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Asia stocks seen cautious before China GDP

Asia stocks seen cautious before China GDP
Asian equity markets are set for a cautious start to trade on Wednesday ahead of China’s closely-watched economic growth report.

Japan’s benchmark index is set to extend gains into a third session. Stock futures in Osaka and Chicago traded at 20,490 and 20,540 respectively, well above the Nikkei’s eleven-day closing high of 20,385.

In Australia, the S&P ASX 200 could see a flat-to-higher open. Futures rose 0.3 percent to 5,536, but that was still lower than the benchmark’s twelve-day closing high of 5,577.
A positive handover from Wall Street could boost sentiment. The Dow Jones Industrial Average and S&P 500 closed up 0.4 percent and 0.45 percent respectively, while the Nasdaq ended 0.7 percent higher as second-quarter earnings season kicked off, with reports from the likes of JPMorgan Chase, Wells Fargo and Johnson & Johnson.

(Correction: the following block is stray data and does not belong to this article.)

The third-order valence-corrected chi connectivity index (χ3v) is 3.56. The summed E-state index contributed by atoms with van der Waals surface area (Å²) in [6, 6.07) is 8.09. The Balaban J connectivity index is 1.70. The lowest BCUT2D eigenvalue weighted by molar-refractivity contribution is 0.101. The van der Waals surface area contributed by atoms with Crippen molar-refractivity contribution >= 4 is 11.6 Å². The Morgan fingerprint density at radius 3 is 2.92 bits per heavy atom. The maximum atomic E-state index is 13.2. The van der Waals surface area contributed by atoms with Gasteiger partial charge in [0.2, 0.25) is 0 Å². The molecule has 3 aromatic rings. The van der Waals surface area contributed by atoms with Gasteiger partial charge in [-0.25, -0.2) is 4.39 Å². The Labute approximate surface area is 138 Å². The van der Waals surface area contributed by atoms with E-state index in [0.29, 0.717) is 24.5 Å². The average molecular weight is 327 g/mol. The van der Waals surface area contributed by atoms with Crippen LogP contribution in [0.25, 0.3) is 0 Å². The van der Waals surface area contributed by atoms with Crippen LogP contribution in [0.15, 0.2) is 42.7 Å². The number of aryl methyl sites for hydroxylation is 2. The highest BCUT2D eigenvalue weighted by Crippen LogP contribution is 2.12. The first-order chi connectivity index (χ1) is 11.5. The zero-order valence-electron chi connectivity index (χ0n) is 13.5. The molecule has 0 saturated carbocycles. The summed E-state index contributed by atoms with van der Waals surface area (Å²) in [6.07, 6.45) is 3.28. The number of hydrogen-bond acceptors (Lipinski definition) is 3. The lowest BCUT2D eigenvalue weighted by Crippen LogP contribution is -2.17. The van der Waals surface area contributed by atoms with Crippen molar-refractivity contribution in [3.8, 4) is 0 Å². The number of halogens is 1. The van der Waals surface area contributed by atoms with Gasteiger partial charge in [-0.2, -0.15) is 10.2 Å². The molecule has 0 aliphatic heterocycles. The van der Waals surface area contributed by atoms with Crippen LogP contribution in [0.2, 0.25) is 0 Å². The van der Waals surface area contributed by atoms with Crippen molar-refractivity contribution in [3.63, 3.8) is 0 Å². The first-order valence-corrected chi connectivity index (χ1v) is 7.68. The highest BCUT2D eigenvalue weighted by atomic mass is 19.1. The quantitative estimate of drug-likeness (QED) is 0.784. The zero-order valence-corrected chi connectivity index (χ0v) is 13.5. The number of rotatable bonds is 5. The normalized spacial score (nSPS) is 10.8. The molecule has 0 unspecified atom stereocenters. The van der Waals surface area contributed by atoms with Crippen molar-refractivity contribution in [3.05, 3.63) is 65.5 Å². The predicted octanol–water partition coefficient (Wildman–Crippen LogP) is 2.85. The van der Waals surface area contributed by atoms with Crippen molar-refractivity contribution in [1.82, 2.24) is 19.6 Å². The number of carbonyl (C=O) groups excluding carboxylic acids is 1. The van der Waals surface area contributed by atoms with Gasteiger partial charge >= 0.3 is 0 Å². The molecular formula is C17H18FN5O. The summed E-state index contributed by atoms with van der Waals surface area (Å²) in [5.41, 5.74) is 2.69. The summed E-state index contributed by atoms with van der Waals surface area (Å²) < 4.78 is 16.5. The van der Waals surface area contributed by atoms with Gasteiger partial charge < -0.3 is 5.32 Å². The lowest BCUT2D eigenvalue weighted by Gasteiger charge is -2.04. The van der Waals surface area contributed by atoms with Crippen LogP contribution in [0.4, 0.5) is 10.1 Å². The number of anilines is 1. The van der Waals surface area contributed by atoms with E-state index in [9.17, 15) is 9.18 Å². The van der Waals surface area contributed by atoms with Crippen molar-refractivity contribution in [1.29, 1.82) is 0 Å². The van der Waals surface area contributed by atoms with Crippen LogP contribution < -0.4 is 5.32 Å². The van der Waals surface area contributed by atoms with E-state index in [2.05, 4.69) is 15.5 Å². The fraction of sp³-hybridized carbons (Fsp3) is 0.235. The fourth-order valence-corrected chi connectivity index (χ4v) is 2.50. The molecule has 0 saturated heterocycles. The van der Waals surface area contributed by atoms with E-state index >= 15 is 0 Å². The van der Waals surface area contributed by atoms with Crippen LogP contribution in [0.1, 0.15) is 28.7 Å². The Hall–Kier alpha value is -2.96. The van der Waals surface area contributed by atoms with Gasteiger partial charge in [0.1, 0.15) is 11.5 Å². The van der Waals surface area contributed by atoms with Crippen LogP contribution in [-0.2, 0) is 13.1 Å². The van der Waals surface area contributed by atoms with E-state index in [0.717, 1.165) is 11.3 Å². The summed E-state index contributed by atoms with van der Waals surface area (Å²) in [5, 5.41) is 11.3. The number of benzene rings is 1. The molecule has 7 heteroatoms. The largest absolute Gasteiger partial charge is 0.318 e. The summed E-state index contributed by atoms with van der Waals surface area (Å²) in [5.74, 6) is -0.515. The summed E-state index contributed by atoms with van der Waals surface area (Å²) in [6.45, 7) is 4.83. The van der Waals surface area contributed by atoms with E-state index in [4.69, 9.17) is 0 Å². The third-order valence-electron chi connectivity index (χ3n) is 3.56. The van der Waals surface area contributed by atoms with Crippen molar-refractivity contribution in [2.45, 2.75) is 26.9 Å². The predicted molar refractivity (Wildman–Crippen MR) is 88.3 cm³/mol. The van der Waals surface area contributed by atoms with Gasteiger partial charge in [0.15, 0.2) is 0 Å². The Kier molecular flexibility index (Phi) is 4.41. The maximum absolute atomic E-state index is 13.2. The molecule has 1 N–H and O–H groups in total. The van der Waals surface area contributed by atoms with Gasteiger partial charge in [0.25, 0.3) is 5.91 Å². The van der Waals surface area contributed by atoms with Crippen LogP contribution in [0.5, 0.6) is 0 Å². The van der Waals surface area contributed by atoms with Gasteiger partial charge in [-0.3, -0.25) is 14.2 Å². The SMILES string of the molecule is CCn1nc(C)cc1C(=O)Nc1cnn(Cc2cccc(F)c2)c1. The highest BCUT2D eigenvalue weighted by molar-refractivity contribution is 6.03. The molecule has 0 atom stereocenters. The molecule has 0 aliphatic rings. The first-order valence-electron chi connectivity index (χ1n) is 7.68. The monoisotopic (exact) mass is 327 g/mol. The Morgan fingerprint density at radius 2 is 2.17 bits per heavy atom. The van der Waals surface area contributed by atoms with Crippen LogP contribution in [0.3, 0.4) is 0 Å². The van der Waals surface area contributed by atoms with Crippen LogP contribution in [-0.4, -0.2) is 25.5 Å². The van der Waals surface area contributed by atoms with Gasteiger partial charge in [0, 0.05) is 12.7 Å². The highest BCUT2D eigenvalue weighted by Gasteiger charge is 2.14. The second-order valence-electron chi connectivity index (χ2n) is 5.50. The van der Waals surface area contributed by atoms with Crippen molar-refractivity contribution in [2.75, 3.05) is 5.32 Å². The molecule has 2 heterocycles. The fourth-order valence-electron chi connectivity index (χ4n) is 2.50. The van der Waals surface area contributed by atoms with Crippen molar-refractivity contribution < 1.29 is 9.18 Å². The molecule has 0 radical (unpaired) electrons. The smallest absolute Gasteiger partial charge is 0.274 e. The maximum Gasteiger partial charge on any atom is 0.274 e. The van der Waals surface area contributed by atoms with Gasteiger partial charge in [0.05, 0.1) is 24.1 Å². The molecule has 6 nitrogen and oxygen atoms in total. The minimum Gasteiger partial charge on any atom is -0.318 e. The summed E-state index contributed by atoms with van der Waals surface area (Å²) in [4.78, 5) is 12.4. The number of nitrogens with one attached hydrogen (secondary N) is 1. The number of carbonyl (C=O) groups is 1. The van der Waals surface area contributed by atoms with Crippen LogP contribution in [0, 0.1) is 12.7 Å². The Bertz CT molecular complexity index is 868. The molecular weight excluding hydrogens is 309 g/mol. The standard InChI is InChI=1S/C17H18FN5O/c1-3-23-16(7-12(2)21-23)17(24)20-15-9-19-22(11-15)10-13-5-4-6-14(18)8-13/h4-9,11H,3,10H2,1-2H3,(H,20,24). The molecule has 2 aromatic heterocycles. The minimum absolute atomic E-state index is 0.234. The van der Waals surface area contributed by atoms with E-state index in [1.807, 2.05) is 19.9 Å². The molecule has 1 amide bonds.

Focus in Asia falls on a deluge of Chinese economic data, including second-quarter gross domestic product (GDP), fixed asset investment, industrial output and foreign direct investment. Economists predict GDP growth dipped below 7 percent in the April-June period, following a 7 percent expansion in January-March.

Greece remains in the spotlight after Prime Minister Alexis Tsipras went on national television on Tuesday, saying the country has no choice but to accept what he called a “one-way street” European bailout deal. Faced with opposition from his own Syriza party, Tsipras urged passage of the deal in a parliament vote later today, saying banks would not be able to open until the agreement was ratified.
The Bank of Japan (BOJ) announces its monetary policy decision later in the day. While the majority of analysts don’t expect any change, investors will be watching for whether the central bank downgrades its economic growth forecast and how it reacts to China’s recent market volatility.

Oil will be in focus as prices recovered overnight after losing more than 1 percent during Tuesday’s Asian session. Tehran and six major powers signed a landmark nuclear deal on Tuesday that will remove some sanctions against Tehran in exchange for restrictions on its nuclear program. That could see a return of Iranian crude to export markets, which is likely to worsen oil’s supply glu


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